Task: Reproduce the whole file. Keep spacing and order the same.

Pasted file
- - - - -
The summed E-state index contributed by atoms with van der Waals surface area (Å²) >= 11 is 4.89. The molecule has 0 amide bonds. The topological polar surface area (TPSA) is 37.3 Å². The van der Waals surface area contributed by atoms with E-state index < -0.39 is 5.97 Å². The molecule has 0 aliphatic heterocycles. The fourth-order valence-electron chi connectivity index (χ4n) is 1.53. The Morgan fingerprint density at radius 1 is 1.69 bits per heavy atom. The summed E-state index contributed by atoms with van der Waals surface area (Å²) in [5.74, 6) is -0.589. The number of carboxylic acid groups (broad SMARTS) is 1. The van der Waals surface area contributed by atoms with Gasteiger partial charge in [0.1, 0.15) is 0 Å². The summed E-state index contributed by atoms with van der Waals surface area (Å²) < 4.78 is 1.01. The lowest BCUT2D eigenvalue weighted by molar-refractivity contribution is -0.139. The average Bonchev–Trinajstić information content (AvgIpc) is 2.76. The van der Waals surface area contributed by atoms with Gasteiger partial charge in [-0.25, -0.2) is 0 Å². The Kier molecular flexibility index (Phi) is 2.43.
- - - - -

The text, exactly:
The summed E-state index contributed by atoms with van der Waals surface area (Å²) >= 11 is 4.89. The molecule has 0 amide bonds. The topological polar surface area (TPSA) is 37.3 Å². The van der Waals surface area contributed by atoms with E-state index < -0.39 is 5.97 Å². The molecule has 0 aliphatic heterocycles. The fourth-order valence-electron chi connectivity index (χ4n) is 1.53. The Morgan fingerprint density at radius 1 is 1.69 bits per heavy atom. The summed E-state index contributed by atoms with van der Waals surface area (Å²) in [5.74, 6) is -0.589. The number of carboxylic acid groups (broad SMARTS) is 1. The van der Waals surface area contributed by atoms with Gasteiger partial charge in [0.1, 0.15) is 0 Å². The summed E-state index contributed by atoms with van der Waals surface area (Å²) < 4.78 is 1.01. The lowest BCUT2D eigenvalue weighted by molar-refractivity contribution is -0.139. The average Bonchev–Trinajstić information content (AvgIpc) is 2.76. The van der Waals surface area contributed by atoms with Gasteiger partial charge in [-0.25, -0.2) is 0 Å². The Kier molecular flexibility index (Phi) is 2.43.